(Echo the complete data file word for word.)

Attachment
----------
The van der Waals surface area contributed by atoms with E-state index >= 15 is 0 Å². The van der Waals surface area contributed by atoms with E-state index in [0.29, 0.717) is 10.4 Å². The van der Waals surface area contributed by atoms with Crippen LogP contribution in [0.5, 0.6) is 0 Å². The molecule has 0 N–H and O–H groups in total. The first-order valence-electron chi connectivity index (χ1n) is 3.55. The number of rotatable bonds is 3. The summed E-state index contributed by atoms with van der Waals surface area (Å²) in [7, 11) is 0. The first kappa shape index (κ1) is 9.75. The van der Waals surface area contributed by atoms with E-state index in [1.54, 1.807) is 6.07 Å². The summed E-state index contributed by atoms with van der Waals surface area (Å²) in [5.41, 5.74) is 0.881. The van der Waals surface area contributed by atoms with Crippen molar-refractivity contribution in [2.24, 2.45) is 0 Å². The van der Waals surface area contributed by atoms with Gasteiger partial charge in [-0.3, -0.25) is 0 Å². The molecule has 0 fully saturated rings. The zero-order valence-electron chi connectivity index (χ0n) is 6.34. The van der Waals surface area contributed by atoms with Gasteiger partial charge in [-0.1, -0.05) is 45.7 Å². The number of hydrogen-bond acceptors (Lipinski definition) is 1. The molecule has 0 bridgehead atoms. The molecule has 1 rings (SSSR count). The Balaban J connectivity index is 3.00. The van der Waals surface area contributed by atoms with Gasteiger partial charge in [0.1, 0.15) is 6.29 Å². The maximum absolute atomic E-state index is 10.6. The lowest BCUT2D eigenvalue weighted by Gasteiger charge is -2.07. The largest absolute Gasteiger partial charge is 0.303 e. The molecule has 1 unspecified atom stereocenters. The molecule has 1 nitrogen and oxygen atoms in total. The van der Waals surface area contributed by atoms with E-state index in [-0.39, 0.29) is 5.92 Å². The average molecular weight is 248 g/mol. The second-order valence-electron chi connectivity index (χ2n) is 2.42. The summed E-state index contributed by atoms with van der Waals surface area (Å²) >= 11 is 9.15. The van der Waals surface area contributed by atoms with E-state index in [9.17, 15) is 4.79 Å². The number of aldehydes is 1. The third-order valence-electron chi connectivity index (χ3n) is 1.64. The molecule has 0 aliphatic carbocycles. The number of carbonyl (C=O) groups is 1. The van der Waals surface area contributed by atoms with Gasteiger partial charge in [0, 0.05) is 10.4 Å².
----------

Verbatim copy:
The van der Waals surface area contributed by atoms with E-state index >= 15 is 0 Å². The van der Waals surface area contributed by atoms with E-state index in [0.29, 0.717) is 10.4 Å². The van der Waals surface area contributed by atoms with Crippen LogP contribution in [0.5, 0.6) is 0 Å². The molecule has 0 N–H and O–H groups in total. The first-order valence-electron chi connectivity index (χ1n) is 3.55. The number of rotatable bonds is 3. The summed E-state index contributed by atoms with van der Waals surface area (Å²) in [7, 11) is 0. The first kappa shape index (κ1) is 9.75. The van der Waals surface area contributed by atoms with E-state index in [1.54, 1.807) is 6.07 Å². The summed E-state index contributed by atoms with van der Waals surface area (Å²) in [5.41, 5.74) is 0.881. The van der Waals surface area contributed by atoms with Crippen molar-refractivity contribution in [2.24, 2.45) is 0 Å². The van der Waals surface area contributed by atoms with Gasteiger partial charge in [-0.3, -0.25) is 0 Å². The molecule has 0 fully saturated rings. The zero-order valence-electron chi connectivity index (χ0n) is 6.34. The van der Waals surface area contributed by atoms with Gasteiger partial charge in [-0.1, -0.05) is 45.7 Å². The number of hydrogen-bond acceptors (Lipinski definition) is 1. The molecule has 0 bridgehead atoms. The molecule has 1 rings (SSSR count). The Balaban J connectivity index is 3.00. The van der Waals surface area contributed by atoms with Gasteiger partial charge in [0.1, 0.15) is 6.29 Å². The maximum absolute atomic E-state index is 10.6. The lowest BCUT2D eigenvalue weighted by Gasteiger charge is -2.07. The largest absolute Gasteiger partial charge is 0.303 e. The molecule has 1 unspecified atom stereocenters. The molecule has 1 nitrogen and oxygen atoms in total. The van der Waals surface area contributed by atoms with E-state index in [-0.39, 0.29) is 5.92 Å². The average molecular weight is 248 g/mol. The second-order valence-electron chi connectivity index (χ2n) is 2.42. The summed E-state index contributed by atoms with van der Waals surface area (Å²) >= 11 is 9.15. The van der Waals surface area contributed by atoms with E-state index in [9.17, 15) is 4.79 Å². The number of aldehydes is 1. The third-order valence-electron chi connectivity index (χ3n) is 1.64. The molecule has 0 aliphatic carbocycles. The number of carbonyl (C=O) groups is 1. The van der Waals surface area contributed by atoms with Gasteiger partial charge in [0, 0.05) is 10.4 Å².